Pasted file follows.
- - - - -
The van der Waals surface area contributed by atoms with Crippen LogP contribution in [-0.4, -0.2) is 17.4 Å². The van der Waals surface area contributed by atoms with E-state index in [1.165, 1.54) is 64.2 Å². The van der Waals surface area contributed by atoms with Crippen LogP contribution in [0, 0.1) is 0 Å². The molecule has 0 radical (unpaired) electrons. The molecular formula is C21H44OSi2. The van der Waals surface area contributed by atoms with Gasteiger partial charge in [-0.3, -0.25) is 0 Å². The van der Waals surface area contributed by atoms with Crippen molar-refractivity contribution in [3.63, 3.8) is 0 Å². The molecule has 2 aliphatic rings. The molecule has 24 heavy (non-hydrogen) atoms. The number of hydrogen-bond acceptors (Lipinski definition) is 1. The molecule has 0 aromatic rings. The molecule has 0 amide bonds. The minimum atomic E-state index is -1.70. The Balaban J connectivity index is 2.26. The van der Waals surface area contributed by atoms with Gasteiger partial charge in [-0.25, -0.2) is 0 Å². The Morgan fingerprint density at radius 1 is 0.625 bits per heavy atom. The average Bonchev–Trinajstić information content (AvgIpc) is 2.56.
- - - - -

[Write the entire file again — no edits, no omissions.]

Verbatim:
The van der Waals surface area contributed by atoms with Crippen LogP contribution in [-0.4, -0.2) is 17.4 Å². The van der Waals surface area contributed by atoms with E-state index in [1.165, 1.54) is 64.2 Å². The van der Waals surface area contributed by atoms with Crippen LogP contribution in [0, 0.1) is 0 Å². The molecule has 0 radical (unpaired) electrons. The molecular formula is C21H44OSi2. The van der Waals surface area contributed by atoms with Gasteiger partial charge in [-0.3, -0.25) is 0 Å². The van der Waals surface area contributed by atoms with Crippen molar-refractivity contribution in [3.63, 3.8) is 0 Å². The molecule has 2 aliphatic rings. The molecule has 24 heavy (non-hydrogen) atoms. The number of hydrogen-bond acceptors (Lipinski definition) is 1. The molecule has 0 aromatic rings. The molecule has 0 amide bonds. The minimum atomic E-state index is -1.70. The Balaban J connectivity index is 2.26. The van der Waals surface area contributed by atoms with Gasteiger partial charge in [-0.25, -0.2) is 0 Å². The Morgan fingerprint density at radius 1 is 0.625 bits per heavy atom. The average Bonchev–Trinajstić information content (AvgIpc) is 2.56.